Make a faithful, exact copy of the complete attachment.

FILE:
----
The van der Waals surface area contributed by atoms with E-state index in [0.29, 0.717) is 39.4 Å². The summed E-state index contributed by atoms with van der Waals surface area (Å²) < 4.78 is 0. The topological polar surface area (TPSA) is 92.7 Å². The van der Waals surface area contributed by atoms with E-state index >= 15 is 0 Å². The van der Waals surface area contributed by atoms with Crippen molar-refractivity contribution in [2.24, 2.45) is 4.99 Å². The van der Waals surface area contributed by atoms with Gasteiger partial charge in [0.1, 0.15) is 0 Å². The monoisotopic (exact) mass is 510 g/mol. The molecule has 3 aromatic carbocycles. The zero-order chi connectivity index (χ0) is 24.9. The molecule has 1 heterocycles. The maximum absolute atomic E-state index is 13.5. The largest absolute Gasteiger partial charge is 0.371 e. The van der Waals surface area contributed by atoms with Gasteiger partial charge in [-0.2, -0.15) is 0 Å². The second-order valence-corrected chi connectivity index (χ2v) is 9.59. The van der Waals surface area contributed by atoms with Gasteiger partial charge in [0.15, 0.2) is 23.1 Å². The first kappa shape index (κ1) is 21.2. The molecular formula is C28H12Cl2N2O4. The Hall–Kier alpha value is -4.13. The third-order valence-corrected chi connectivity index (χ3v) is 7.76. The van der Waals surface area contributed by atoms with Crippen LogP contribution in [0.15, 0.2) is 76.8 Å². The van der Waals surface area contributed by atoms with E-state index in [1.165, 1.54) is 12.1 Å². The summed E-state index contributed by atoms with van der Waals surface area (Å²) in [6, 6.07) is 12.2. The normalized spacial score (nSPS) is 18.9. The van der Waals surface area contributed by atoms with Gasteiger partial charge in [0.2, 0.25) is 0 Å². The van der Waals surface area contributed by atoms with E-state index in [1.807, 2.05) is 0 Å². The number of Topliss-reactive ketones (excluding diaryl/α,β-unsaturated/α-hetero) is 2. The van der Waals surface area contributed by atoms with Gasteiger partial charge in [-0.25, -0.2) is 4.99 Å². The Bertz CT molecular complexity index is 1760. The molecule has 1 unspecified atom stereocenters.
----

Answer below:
The van der Waals surface area contributed by atoms with E-state index in [0.29, 0.717) is 39.4 Å². The summed E-state index contributed by atoms with van der Waals surface area (Å²) < 4.78 is 0. The topological polar surface area (TPSA) is 92.7 Å². The van der Waals surface area contributed by atoms with E-state index >= 15 is 0 Å². The van der Waals surface area contributed by atoms with Crippen molar-refractivity contribution in [2.24, 2.45) is 4.99 Å². The van der Waals surface area contributed by atoms with Gasteiger partial charge in [0.1, 0.15) is 0 Å². The monoisotopic (exact) mass is 510 g/mol. The molecule has 3 aromatic carbocycles. The zero-order chi connectivity index (χ0) is 24.9. The molecule has 1 heterocycles. The maximum absolute atomic E-state index is 13.5. The largest absolute Gasteiger partial charge is 0.371 e. The van der Waals surface area contributed by atoms with Gasteiger partial charge in [-0.2, -0.15) is 0 Å². The second-order valence-corrected chi connectivity index (χ2v) is 9.59. The van der Waals surface area contributed by atoms with Gasteiger partial charge in [0.15, 0.2) is 23.1 Å². The first kappa shape index (κ1) is 21.2. The molecular formula is C28H12Cl2N2O4. The Hall–Kier alpha value is -4.13. The third-order valence-corrected chi connectivity index (χ3v) is 7.76. The van der Waals surface area contributed by atoms with Crippen LogP contribution in [0.15, 0.2) is 76.8 Å². The van der Waals surface area contributed by atoms with E-state index in [1.165, 1.54) is 12.1 Å². The summed E-state index contributed by atoms with van der Waals surface area (Å²) in [6, 6.07) is 12.2. The normalized spacial score (nSPS) is 18.9. The van der Waals surface area contributed by atoms with Gasteiger partial charge in [0.2, 0.25) is 0 Å². The van der Waals surface area contributed by atoms with E-state index in [1.807, 2.05) is 0 Å². The number of Topliss-reactive ketones (excluding diaryl/α,β-unsaturated/α-hetero) is 2. The van der Waals surface area contributed by atoms with Gasteiger partial charge in [-0.25, -0.2) is 4.99 Å². The Bertz CT molecular complexity index is 1760. The molecule has 1 unspecified atom stereocenters.